Drifting in and out of consciousness (oxfordhacker) wrote,
Drifting in and out of consciousness

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A busy day at Oxfam and a last minute party this evening have left me with little time or inclination to write a post today. So, rather than just leaving this as a rubbish non-post, I dug through my (ridiculously comprehensive) archives of stuff that I have started writing and never finished, in the hope of finding something that I can spruce up quickly. In fact, I found a whole bunch of stuff that shows promise, so perhaps I'll be able to spend tomorrow building up a backlog of posts for the rest of the month (and then make myself a bacon sandwich by using my newly-developed telekinesis to bring down a flying pig). The first postable thing I found is an angry review of Doctor Who, written at the end of the final David Tennant season. It's not getting any more timely sitting on my phone, so I might as well share it now. Caution: rants and mild spoilers ahoy.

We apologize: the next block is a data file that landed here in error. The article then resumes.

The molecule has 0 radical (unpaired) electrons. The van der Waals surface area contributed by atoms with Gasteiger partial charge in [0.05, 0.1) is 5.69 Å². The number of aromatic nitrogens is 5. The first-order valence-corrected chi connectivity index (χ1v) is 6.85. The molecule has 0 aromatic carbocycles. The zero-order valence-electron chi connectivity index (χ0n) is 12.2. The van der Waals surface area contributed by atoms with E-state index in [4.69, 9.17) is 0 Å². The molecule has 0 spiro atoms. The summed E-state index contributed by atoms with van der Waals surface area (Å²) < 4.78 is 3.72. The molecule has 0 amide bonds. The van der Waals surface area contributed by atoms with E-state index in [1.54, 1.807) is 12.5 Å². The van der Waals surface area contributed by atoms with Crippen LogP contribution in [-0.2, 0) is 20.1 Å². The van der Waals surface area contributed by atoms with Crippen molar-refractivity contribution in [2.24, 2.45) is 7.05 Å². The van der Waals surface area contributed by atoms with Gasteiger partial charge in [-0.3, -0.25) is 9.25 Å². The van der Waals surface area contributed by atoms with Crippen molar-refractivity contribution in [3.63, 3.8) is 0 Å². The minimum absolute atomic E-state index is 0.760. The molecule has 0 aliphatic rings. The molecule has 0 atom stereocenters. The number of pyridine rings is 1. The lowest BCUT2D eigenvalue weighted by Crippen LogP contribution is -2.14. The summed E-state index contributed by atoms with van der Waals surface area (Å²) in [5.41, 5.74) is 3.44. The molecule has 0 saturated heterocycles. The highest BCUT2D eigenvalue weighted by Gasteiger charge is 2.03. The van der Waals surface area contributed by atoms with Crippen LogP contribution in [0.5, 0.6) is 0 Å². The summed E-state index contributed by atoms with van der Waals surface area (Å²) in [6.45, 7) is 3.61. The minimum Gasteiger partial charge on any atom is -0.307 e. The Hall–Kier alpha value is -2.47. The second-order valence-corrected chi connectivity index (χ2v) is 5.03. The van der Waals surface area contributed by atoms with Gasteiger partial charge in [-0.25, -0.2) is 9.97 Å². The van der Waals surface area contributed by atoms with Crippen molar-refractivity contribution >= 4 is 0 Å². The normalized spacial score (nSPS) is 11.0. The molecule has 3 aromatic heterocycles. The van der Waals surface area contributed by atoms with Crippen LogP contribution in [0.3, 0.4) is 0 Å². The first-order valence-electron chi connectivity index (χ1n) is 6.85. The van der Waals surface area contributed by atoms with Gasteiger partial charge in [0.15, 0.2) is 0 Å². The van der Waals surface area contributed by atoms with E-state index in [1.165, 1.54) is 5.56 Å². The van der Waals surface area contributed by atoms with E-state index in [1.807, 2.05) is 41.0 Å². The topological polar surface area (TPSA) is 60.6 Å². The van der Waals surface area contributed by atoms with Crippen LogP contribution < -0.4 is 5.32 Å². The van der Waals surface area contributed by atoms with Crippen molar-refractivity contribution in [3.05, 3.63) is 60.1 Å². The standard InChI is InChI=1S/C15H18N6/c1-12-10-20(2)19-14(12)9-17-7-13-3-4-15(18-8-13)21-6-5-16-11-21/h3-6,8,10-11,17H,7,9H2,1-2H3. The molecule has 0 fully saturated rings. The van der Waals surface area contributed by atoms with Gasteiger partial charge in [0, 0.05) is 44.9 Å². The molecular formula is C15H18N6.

Doctor Who - The End Of Time

I don't watch much TV. For some reason I'm not very good at it. I think it's the non-interactive nature that's the problem, because I can spend all day and night playing a computer game or reading a book, but start to get twitchy after an hour's TV. It's a shame, because I know there's a lot of stuff out there that I would enjoy (and indeed do enjoy when it happens to be on), but I just can't summon up focus to actually watch it. Luckily, my peer group have eclectic taste, so having missed any given program is no bar to conversation, because there are always other people in the same boat. And once you factor in PVRs, downloads and DVD boxed sets, it's very rare for there to be a programme that everyone's watching at the same time, no matter how compelling.